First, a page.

I work in a college town and the kids I have to deal with are, more often than not, spoiled brats with a strong sense of entitlement. Don't know what kind of grades they get, but they demonstrate again and again that they have no idea how to interact appropriately. They can't handle anything and when they have their parents come to their rescue, they are too often just as bad as their kids.



posted on Feb, 5 2012 @ 03:32 AM
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reply to post by wutz4tom
 


My thoughts. Children are in school from the hours of 7:30am till about 2:30pm, thats a total of 7 hours. How do teachers expect to have children with them for 7 hours and not do any sort of disciplining? or raising? My daughter has had the same teacher for 2 years, and has clearly picked up many of her gestures and habits, why? because she spends 7 hours a day, 5 days a week with the woman. Guess what teachers? you have to discipline children...all the time. Your not a just a teacher, your job is not just to stand up from your desk, give a lesson and sit back down. Find another job if this bothers you.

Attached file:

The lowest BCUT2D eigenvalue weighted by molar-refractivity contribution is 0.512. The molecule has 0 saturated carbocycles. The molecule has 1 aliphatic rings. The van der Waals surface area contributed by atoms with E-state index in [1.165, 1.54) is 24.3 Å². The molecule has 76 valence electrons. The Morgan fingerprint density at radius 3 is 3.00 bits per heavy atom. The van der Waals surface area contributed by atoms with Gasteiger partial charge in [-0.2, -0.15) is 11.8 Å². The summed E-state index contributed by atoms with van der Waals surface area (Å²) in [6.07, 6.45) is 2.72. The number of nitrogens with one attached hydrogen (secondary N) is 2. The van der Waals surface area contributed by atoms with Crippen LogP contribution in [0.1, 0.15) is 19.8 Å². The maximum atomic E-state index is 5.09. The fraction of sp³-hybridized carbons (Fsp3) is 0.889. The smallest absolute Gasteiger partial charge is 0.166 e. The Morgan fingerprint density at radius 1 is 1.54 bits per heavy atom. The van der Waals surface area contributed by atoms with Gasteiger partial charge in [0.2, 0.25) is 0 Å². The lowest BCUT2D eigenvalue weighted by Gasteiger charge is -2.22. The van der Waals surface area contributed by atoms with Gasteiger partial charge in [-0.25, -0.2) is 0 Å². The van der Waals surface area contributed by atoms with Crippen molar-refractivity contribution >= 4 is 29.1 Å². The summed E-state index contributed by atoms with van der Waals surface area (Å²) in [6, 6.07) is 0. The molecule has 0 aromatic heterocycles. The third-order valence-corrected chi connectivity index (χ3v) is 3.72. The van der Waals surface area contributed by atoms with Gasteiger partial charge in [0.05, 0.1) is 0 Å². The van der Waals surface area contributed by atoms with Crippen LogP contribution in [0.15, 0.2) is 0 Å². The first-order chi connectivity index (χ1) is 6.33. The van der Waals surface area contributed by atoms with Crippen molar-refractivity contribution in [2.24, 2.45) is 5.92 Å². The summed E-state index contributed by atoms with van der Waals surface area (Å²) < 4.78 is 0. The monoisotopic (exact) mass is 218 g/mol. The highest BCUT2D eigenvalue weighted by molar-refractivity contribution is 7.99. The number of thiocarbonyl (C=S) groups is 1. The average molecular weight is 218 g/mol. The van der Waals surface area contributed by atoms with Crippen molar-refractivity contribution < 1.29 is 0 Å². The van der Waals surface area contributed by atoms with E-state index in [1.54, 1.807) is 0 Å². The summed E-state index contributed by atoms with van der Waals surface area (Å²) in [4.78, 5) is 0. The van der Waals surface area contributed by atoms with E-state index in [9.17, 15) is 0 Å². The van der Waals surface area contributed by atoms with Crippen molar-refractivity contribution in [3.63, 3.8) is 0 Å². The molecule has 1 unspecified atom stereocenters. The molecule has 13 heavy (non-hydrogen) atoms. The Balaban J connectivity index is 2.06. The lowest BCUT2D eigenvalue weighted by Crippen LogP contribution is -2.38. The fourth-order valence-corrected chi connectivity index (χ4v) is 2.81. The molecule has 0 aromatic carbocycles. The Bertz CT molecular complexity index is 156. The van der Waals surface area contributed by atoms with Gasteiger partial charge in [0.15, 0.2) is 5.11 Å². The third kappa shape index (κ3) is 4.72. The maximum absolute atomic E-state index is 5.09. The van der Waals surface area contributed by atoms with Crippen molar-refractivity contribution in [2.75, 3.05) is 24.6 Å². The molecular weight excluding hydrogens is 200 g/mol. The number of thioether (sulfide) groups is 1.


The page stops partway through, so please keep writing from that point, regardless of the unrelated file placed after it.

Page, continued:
posted on Feb, 5 2012 @ 03:40 AM
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Well, I am not a teacher, so I can really only offer a layperson's perspective.

I think the problem that the teachers are experiencing; and I am not trying to excuse the parent's, is a problem with multiple causing factors.